- Utopia, episode 1, directed by Marc Munden, written by Dennis Kelly - Rather predictably, Utopia's conspiracy story ended up devolving into silliness by its first season's end, and though I will be watching the second season it won't be with the same urgency as the first. But the first episode is still stunning on almost every level--story, visuals, music--and deserves to be recognized.
- The Five-ish Doctors Reboot, written and directed by Peter Davison - Much as I liked "The Day of the Doctor," it can't be denied that its focus is on the new Doctor Who's mythology, and only secondarily on the show's 50th anniversary. Peter Davison's loving tribute to the series, in which he, Sylvester McCoy, and Colin Baker, angry over being left out of "Day," try to sneak their way onto the set, is a much more fitting tribute. Featuring a dizzying array of cameos--from the show's history and elsewhere--this short movie is a funny, irreverent, touching reminder of the how much this show has meant to so many people.
- The Legend of Korra, "Beginnings, Part 1 and 2," directed by Colin Heck, written by Michael Dante DiMartino (part 1), directed by Ian Graham, written by Tim Hedrick (part 2) - Legend of Korra's second season was an improvement on the first only in the sense that its story was merely incoherent, rather than incoherent and enormously problematic. But this mid-season two-parter, which features the main cast minimally as Korra sinks into a vision of the origins of the Avatar line, is its own, superior entity. Beautifully animated by Studio Mir, whose absence from some of the second season's other episodes is sadly noticeable, "Beginnings" both builds on Avatar's existing mythology and expands it into its own cosmology. The rest of season 2 can't hold a candle to this episode, but it stands on its own as one of the loveliest pieces of genre television in 2013.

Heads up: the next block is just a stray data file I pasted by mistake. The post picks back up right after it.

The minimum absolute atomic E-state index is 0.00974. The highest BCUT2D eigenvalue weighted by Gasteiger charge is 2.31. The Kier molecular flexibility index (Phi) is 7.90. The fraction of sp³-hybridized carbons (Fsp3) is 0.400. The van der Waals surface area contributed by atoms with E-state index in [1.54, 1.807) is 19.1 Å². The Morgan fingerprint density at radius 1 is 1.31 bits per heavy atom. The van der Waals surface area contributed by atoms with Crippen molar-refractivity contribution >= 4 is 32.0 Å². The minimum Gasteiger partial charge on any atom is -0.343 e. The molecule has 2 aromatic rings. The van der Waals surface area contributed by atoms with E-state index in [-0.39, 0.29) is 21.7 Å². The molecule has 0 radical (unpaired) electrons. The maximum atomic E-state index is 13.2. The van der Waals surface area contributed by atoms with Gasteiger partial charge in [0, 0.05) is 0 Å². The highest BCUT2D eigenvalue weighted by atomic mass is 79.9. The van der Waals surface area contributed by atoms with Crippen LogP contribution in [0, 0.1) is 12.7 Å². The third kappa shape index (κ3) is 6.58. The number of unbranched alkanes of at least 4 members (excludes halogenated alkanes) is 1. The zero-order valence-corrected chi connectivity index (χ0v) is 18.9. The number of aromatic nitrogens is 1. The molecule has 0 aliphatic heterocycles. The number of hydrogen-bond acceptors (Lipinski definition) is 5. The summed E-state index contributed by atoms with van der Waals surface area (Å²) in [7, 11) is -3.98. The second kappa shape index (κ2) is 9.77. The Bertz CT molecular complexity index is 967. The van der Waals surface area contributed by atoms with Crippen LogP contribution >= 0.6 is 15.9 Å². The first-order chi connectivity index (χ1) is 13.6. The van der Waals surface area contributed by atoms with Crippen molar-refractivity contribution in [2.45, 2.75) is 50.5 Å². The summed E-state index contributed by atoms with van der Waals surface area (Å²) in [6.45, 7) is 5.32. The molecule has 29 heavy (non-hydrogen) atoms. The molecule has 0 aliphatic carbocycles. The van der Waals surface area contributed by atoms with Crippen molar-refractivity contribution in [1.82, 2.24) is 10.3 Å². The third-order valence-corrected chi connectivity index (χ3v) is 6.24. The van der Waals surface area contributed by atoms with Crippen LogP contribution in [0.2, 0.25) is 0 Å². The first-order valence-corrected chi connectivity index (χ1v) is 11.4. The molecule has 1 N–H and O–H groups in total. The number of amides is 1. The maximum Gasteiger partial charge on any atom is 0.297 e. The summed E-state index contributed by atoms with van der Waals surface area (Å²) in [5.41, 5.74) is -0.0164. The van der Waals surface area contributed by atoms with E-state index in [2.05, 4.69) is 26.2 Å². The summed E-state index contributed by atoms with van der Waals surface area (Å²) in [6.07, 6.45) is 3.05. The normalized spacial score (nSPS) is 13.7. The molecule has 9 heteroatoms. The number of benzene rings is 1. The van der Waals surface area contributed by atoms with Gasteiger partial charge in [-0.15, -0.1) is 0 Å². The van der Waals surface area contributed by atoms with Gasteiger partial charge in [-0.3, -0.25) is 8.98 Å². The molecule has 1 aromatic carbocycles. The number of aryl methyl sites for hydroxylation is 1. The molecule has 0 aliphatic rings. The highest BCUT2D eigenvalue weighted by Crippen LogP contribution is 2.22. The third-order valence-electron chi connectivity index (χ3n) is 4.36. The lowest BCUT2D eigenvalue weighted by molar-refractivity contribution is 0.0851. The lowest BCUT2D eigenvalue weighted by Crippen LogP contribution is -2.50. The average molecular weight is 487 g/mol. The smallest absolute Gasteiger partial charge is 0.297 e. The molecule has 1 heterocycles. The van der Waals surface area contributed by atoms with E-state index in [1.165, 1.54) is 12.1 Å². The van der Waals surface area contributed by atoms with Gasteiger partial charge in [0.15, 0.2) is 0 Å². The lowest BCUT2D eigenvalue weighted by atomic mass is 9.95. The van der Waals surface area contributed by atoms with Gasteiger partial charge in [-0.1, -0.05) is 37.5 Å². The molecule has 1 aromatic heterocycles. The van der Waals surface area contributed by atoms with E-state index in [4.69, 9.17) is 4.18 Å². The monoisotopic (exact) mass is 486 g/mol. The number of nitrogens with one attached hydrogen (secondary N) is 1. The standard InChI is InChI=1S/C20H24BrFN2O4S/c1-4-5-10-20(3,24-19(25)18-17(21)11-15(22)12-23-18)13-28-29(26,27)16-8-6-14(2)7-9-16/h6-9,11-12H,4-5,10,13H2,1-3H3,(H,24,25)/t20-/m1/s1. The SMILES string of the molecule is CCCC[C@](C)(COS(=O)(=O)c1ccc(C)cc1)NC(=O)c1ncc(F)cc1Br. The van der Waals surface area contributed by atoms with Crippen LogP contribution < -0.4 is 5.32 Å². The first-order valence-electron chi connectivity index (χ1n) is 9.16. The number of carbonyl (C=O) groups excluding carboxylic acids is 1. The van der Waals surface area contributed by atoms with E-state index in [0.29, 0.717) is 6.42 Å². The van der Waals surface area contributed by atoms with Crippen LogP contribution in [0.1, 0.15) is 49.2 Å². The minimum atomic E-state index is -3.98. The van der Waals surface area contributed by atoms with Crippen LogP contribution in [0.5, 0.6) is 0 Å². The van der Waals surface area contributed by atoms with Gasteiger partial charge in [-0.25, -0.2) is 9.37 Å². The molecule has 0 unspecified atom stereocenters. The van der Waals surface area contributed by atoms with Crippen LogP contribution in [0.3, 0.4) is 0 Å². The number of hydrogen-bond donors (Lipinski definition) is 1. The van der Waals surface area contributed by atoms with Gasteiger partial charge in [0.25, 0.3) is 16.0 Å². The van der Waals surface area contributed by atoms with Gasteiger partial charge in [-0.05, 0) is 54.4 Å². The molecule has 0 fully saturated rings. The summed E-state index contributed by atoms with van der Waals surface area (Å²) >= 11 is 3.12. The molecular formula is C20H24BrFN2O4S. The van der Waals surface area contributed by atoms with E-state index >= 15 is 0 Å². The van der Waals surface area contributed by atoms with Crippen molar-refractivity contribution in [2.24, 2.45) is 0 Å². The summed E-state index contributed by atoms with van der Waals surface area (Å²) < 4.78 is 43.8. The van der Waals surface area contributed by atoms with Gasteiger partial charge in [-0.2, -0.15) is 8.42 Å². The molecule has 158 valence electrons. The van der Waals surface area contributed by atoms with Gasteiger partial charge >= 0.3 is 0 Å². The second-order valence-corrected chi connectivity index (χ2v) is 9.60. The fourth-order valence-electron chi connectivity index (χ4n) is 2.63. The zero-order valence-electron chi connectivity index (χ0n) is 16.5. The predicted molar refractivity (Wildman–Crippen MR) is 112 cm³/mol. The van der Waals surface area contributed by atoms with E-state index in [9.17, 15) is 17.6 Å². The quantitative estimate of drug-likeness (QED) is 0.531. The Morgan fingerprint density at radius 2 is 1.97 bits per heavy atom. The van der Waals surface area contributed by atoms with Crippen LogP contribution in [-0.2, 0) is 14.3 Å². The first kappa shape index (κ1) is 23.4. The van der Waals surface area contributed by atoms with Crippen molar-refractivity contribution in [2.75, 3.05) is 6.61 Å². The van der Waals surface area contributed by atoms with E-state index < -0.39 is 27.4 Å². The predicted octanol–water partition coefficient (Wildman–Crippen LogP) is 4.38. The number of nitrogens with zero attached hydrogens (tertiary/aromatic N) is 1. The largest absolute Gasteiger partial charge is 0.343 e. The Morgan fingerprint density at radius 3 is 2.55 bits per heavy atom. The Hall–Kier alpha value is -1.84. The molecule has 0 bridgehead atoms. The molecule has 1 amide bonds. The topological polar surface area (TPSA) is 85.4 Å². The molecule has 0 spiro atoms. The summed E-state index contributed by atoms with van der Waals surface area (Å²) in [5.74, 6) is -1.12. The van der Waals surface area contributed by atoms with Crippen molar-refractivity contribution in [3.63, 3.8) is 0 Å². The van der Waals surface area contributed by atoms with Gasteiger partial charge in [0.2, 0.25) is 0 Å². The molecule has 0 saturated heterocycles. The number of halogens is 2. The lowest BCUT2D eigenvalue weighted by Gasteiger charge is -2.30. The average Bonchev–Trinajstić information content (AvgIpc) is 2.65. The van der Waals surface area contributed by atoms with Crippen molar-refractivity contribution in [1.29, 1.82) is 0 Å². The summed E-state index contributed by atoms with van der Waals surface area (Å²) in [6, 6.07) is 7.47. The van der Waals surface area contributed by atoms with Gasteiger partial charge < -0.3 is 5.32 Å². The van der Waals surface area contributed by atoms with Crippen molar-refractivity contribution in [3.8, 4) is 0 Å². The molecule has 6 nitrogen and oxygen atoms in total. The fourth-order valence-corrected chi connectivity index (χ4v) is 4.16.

- Gravity Falls, "Dreamscaperers," directed by John Aoshima and Joe Pitt, written by Matt Chapman, Alex Hirsch, and Timothy McKeon - That SF fandom hasn't embraced Gravity Falls, a funny, beautifully animated and often creepy series, is one of the tiny tragedies of the last few years, because this show features more interesting genre mythology, and a more coherent magical world, than a lot of fandom favorites. "Dreamscaperers" advances the show's mythology considerably when it introduces Bill, a demon who traps the main characters in their dreams in an attempt to steal a bit of crucial information. It's an episode that embodies the show's part-funny, part-scary sensibility.